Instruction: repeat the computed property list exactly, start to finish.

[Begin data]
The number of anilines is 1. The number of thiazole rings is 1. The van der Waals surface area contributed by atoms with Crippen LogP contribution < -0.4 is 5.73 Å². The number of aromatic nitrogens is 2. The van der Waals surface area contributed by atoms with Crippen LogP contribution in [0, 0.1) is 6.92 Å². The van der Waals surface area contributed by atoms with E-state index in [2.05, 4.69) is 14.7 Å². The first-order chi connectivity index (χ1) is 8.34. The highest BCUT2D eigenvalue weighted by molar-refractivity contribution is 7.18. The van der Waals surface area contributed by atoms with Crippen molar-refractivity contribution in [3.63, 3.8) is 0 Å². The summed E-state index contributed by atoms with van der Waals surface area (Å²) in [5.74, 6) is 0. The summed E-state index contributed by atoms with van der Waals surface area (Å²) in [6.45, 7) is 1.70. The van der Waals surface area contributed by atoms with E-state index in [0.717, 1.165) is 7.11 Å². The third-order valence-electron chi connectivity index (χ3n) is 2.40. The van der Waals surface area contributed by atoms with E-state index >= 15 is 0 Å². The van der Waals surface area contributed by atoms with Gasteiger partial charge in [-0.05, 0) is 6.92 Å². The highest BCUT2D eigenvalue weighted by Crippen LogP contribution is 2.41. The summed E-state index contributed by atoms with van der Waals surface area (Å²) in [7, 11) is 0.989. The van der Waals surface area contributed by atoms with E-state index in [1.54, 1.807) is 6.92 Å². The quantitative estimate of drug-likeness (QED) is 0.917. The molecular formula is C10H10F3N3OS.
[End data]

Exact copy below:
The number of anilines is 1. The number of thiazole rings is 1. The van der Waals surface area contributed by atoms with Crippen LogP contribution < -0.4 is 5.73 Å². The number of aromatic nitrogens is 2. The van der Waals surface area contributed by atoms with Crippen LogP contribution in [0, 0.1) is 6.92 Å². The van der Waals surface area contributed by atoms with E-state index in [2.05, 4.69) is 14.7 Å². The first-order chi connectivity index (χ1) is 8.34. The highest BCUT2D eigenvalue weighted by molar-refractivity contribution is 7.18. The van der Waals surface area contributed by atoms with Crippen molar-refractivity contribution in [3.63, 3.8) is 0 Å². The summed E-state index contributed by atoms with van der Waals surface area (Å²) in [5.74, 6) is 0. The summed E-state index contributed by atoms with van der Waals surface area (Å²) in [6.45, 7) is 1.70. The van der Waals surface area contributed by atoms with E-state index in [0.717, 1.165) is 7.11 Å². The third-order valence-electron chi connectivity index (χ3n) is 2.40. The van der Waals surface area contributed by atoms with E-state index >= 15 is 0 Å². The van der Waals surface area contributed by atoms with Gasteiger partial charge in [-0.05, 0) is 6.92 Å². The highest BCUT2D eigenvalue weighted by Crippen LogP contribution is 2.41. The summed E-state index contributed by atoms with van der Waals surface area (Å²) in [7, 11) is 0.989. The van der Waals surface area contributed by atoms with E-state index in [1.54, 1.807) is 6.92 Å². The quantitative estimate of drug-likeness (QED) is 0.917. The molecular formula is C10H10F3N3OS.